US work tradition revolves round workers placing in eight hours a day, 5 days per week — a schedule immortalized by Dolly Parton in her 1980 music “9 to five.”
It’s simply the norm, many assume. Identical because it ever was.
Besides, it wasn’t at all times so. It has simply held regular at that degree since World Warfare II.
How the US landed on the eight-hour normal wasn’t the results of one union or one trade, one firm or one regulation. Somewhat it took place after a protracted and sophisticated mixture of labor actions, advocacy, political compromises, pioneering employers and financial competitors.
Here’s a (extremely) abbreviated rundown of how US society settled (to this point anyway) on an eight-hour workday.
Usually talking, there was a gentle decline within the size of the workday from the 1800s via World Warfare II, with a reasonably steep drop in the course of the Nineteen Twenties, stated financial historian Benjamin Hunnicutt, a professor on the College of Iowa.
However the descent started from a reasonably excessive degree.
Within the mid-1800s, working 70-plus hours per week was widespread, based on economist Robert Whaples, a professor at Wake Forest College, who created a detailed timeline on the evolution of hours labored in the US for the Financial Historical past Affiliation.
Given that individuals usually labored six days per week again then, that comes out to roughly 12 hours a day.
Not that there weren’t examples within the early twentieth century of individuals placing in much more time than that. On the finish of World Warfare I, as an illustration, blast furnace staff within the metal trade usually logged 84 hours per week, Whaples notes. “These abnormally lengthy hours had been the topic of a lot denunciation and a serious situation in a strike that started in September 1919. The strike failed … however 4 years later US Metal decreased its workday from twelve to eight hours.”
Pioneering employers — and a six-hour workday — make waves
In 1926, the Ford Motor Firm, below the management of Henry Ford, famously instituted an eight-hour-a-day, five-day workweek.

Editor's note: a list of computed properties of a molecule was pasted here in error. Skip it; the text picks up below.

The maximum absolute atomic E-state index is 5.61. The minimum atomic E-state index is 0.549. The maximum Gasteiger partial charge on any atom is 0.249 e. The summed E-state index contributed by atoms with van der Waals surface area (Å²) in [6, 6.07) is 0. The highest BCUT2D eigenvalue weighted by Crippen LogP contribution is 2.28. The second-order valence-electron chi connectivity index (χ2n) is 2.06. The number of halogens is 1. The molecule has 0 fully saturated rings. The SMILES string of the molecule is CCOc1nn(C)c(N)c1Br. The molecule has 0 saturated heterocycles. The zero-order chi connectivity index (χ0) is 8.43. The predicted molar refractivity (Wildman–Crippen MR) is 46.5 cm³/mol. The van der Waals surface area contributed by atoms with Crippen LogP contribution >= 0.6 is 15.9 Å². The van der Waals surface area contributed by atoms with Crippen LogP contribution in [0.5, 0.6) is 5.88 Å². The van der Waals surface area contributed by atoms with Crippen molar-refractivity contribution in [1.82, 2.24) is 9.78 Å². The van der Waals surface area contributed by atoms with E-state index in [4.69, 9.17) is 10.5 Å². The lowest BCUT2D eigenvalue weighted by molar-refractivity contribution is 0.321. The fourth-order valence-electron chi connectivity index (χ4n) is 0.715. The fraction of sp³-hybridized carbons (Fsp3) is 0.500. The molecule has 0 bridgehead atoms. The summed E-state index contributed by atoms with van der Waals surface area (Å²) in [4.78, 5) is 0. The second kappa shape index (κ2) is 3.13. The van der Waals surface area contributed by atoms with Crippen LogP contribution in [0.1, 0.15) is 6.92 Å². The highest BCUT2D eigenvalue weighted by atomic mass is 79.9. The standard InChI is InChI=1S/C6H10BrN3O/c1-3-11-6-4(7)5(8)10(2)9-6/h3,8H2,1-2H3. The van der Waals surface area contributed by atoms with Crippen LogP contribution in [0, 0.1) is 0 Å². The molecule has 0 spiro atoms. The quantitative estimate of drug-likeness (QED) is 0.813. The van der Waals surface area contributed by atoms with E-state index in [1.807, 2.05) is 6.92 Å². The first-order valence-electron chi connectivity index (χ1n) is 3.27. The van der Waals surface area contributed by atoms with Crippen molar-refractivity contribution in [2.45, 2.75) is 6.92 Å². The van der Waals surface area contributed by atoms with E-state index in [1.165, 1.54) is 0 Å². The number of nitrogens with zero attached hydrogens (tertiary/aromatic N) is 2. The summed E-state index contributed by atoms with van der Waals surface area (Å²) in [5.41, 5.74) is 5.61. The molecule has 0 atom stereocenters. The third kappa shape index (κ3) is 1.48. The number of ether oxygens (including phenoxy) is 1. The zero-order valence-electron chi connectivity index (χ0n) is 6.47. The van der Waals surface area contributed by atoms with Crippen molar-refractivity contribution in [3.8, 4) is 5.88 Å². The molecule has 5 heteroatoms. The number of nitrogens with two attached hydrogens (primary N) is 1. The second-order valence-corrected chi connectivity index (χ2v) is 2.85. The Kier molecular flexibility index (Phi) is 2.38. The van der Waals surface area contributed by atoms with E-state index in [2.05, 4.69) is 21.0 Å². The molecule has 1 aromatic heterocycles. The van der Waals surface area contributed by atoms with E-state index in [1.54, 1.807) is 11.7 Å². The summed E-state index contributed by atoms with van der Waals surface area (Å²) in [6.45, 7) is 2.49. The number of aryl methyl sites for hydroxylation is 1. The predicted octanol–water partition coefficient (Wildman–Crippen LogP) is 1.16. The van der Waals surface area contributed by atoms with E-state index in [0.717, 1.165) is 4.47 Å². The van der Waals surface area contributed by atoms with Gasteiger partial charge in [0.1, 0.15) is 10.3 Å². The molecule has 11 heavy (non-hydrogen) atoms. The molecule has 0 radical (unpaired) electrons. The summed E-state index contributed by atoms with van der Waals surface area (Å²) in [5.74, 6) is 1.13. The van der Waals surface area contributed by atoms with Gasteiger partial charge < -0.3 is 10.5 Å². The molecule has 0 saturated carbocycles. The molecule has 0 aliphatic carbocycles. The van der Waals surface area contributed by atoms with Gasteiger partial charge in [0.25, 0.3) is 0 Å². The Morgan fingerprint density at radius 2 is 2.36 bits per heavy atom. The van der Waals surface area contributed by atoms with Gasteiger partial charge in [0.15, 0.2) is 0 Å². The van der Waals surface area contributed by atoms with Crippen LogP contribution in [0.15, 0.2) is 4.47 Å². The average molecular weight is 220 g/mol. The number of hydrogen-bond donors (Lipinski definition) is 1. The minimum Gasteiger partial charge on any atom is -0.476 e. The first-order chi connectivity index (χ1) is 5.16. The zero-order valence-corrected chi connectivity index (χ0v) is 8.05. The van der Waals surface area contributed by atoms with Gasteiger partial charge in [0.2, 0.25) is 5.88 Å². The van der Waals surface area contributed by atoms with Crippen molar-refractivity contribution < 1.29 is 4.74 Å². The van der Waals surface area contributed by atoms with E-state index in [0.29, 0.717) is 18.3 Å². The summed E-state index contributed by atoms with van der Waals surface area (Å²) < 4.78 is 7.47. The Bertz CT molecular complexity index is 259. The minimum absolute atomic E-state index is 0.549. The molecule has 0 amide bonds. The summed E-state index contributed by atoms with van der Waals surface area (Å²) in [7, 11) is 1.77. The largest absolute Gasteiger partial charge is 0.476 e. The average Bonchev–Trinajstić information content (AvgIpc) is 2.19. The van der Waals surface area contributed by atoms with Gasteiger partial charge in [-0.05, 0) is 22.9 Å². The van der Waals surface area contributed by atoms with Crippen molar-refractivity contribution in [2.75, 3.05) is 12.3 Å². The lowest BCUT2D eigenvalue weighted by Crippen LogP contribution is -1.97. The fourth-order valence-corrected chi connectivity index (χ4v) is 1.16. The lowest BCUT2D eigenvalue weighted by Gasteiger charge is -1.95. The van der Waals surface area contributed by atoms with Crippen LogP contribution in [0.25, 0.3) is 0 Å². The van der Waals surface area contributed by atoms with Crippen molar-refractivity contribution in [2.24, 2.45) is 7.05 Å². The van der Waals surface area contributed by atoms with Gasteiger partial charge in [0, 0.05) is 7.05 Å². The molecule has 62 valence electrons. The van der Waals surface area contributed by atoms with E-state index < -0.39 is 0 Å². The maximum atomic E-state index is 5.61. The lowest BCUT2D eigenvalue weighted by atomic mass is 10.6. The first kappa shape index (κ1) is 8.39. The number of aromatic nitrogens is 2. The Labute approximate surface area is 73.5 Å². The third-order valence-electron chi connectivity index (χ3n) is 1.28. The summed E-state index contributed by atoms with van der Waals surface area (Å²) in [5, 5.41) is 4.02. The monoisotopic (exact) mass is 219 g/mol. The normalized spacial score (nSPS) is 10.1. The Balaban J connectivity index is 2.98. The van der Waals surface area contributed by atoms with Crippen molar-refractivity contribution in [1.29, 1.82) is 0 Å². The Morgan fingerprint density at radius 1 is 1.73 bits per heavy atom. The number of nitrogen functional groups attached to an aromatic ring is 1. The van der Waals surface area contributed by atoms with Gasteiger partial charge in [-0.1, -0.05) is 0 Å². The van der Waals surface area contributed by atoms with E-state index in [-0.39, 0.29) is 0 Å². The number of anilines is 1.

Then, within the Nice Melancholy, owing to excessive unemployment, the thought for a 6-hour workweek got here into focus.
Hunnicutt’s e-book, “Kellogg’s Six-Hour Day,” tells the story of how cereal baron W.Okay. Kellogg determined in 1930 to institute six-hour shifts instead of eight-hour shifts, with some discount in staff’ pay.
The transfer let Kellogg rent again workers who had been let go and rent different unemployed individuals. However he was additionally motivated by a conviction that giving extra time again to staff was a social good. Inside two years, staff had begun incomes in six hours what they used to earn working eight, Hunnicutt stated.
Kellogg’s transfer attracted nationwide consideration, and shortly there was a push to federally legislate a six-hour workday. However a invoice aiming to quickly institute a 30-hour workweek, which handed within the Senate, failed within the Home.
Quickly after, in 1933, newly-elected President Franklin Delano Roosevelt signed into regulation the Nationwide Industrial Restoration Act, below which employers entered into voluntary agreements to institute 35- to 40-hour workweeks and pay a minimal wage of $12 to $15 per week. Two years later, nevertheless, the Supreme Courtroom dominated that the NIRA was unconstitutional on account of a provision pertaining to the slaughter of chickens.
Enter the Truthful Labor Requirements Act
Regardless of the NIRA being invalidated, lawmakers and unions continued to push for higher labor situations. Within the late Thirties, they created one thing that will set up throughout the board what we all know in the present day because the eight-hour-per-day, five-day workweek, along with setting a federal minimal wage and instituting baby labor protections.
In 1938, FDR signed into regulation the Truthful Labor Requirements Act, which established that employers should pay extra time to workers working greater than 40 hours per week.
The perpetual tradeoff between money and time
The Kellogg six-hour day, which had been in style with workers when it was put in place, didn’t final. By the late Nineteen Fifties, a majority of workers had opted to renew an eight-hour day. Those that didn’t had been largely ladies, and so they stayed with their six-hour schedule till the mid-Nineteen Eighties.
Hunnicutt interviewed a number of Kellogg staff about why they returned to an extended workday. They indicated that the necessity for more cash would at all times outweigh the prospect of shorter hours, he stated. They had been now not prepared to commerce larger pay for much less time on the job.
“The necessity for more cash grew to become absolute,” Hunnicutt stated. “Leisure was devalued, now not a standard good, now not part of progress.”
Right now, after all, the time-money tradeoff is simply as related for working adults, however with a brand new twist: The Covid pandemic modified individuals’s minds about simply how consuming work must be, relative to different vital elements of their lives, like time with household.
Like many labor consultants, Hunnicutt wonders if Gen Z and Millennial workers would possibly make totally different decisions than these of earlier generations.
“The expertise of the pandemic struck some chords,” Hunnicutt stated. “There may be a approach to dwell my life extra totally and do my job on the identical time. It’s on the desk once more.”